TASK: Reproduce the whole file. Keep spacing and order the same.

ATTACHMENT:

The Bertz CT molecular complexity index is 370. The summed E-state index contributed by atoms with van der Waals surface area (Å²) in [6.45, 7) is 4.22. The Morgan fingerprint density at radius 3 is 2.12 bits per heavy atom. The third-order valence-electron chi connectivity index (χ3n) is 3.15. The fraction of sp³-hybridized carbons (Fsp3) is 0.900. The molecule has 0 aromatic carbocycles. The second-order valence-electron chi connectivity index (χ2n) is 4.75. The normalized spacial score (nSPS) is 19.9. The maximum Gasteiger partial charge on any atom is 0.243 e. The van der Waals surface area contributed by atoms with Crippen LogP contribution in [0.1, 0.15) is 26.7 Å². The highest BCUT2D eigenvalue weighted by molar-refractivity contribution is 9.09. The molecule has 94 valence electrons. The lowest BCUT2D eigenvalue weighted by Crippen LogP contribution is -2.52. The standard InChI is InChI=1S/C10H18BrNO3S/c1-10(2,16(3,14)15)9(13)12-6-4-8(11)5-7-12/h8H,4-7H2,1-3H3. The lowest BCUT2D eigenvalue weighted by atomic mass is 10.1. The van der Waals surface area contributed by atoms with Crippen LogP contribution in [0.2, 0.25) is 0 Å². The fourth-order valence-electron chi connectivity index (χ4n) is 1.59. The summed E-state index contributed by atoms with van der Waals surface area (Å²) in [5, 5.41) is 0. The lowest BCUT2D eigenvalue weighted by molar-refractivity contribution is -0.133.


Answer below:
The Bertz CT molecular complexity index is 370. The summed E-state index contributed by atoms with van der Waals surface area (Å²) in [6.45, 7) is 4.22. The Morgan fingerprint density at radius 3 is 2.12 bits per heavy atom. The third-order valence-electron chi connectivity index (χ3n) is 3.15. The fraction of sp³-hybridized carbons (Fsp3) is 0.900. The molecule has 0 aromatic carbocycles. The second-order valence-electron chi connectivity index (χ2n) is 4.75. The normalized spacial score (nSPS) is 19.9. The maximum Gasteiger partial charge on any atom is 0.243 e. The van der Waals surface area contributed by atoms with Crippen LogP contribution in [0.1, 0.15) is 26.7 Å². The highest BCUT2D eigenvalue weighted by molar-refractivity contribution is 9.09. The molecule has 94 valence electrons. The lowest BCUT2D eigenvalue weighted by Crippen LogP contribution is -2.52. The standard InChI is InChI=1S/C10H18BrNO3S/c1-10(2,16(3,14)15)9(13)12-6-4-8(11)5-7-12/h8H,4-7H2,1-3H3. The lowest BCUT2D eigenvalue weighted by atomic mass is 10.1. The van der Waals surface area contributed by atoms with Crippen LogP contribution in [0.2, 0.25) is 0 Å². The fourth-order valence-electron chi connectivity index (χ4n) is 1.59. The summed E-state index contributed by atoms with van der Waals surface area (Å²) in [5, 5.41) is 0. The lowest BCUT2D eigenvalue weighted by molar-refractivity contribution is -0.133.